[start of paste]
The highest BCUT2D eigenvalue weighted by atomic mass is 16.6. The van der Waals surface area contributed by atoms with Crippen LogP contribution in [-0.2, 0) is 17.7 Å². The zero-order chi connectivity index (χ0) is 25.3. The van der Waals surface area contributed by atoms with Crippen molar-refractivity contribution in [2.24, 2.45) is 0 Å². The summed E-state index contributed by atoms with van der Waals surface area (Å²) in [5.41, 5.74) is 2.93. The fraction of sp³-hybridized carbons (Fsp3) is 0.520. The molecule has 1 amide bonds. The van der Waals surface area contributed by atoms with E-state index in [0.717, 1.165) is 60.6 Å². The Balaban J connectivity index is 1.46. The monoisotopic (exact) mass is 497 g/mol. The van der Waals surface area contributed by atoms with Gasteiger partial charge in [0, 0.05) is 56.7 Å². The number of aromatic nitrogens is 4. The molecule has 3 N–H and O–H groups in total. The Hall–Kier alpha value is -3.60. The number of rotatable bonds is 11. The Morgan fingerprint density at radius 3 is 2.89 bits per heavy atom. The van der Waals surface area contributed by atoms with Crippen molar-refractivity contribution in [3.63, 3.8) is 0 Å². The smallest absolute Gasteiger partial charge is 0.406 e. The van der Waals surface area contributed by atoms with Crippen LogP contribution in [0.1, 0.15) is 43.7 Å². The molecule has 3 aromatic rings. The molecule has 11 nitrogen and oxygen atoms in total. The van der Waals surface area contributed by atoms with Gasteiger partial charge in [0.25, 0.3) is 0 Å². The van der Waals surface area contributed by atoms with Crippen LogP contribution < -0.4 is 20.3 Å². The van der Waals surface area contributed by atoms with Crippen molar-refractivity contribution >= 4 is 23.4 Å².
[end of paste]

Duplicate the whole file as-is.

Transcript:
The highest BCUT2D eigenvalue weighted by atomic mass is 16.6. The van der Waals surface area contributed by atoms with Crippen LogP contribution in [-0.2, 0) is 17.7 Å². The zero-order chi connectivity index (χ0) is 25.3. The van der Waals surface area contributed by atoms with Crippen molar-refractivity contribution in [2.24, 2.45) is 0 Å². The summed E-state index contributed by atoms with van der Waals surface area (Å²) in [5.41, 5.74) is 2.93. The fraction of sp³-hybridized carbons (Fsp3) is 0.520. The molecule has 1 amide bonds. The van der Waals surface area contributed by atoms with E-state index in [0.717, 1.165) is 60.6 Å². The Balaban J connectivity index is 1.46. The monoisotopic (exact) mass is 497 g/mol. The van der Waals surface area contributed by atoms with Gasteiger partial charge in [0, 0.05) is 56.7 Å². The number of aromatic nitrogens is 4. The molecule has 3 N–H and O–H groups in total. The Hall–Kier alpha value is -3.60. The number of rotatable bonds is 11. The Morgan fingerprint density at radius 3 is 2.89 bits per heavy atom. The van der Waals surface area contributed by atoms with Crippen molar-refractivity contribution in [3.63, 3.8) is 0 Å². The smallest absolute Gasteiger partial charge is 0.406 e. The van der Waals surface area contributed by atoms with Crippen LogP contribution in [0.1, 0.15) is 43.7 Å². The molecule has 3 aromatic rings. The molecule has 11 nitrogen and oxygen atoms in total. The van der Waals surface area contributed by atoms with Gasteiger partial charge in [0.25, 0.3) is 0 Å². The van der Waals surface area contributed by atoms with Crippen LogP contribution < -0.4 is 20.3 Å². The van der Waals surface area contributed by atoms with Crippen molar-refractivity contribution >= 4 is 23.4 Å².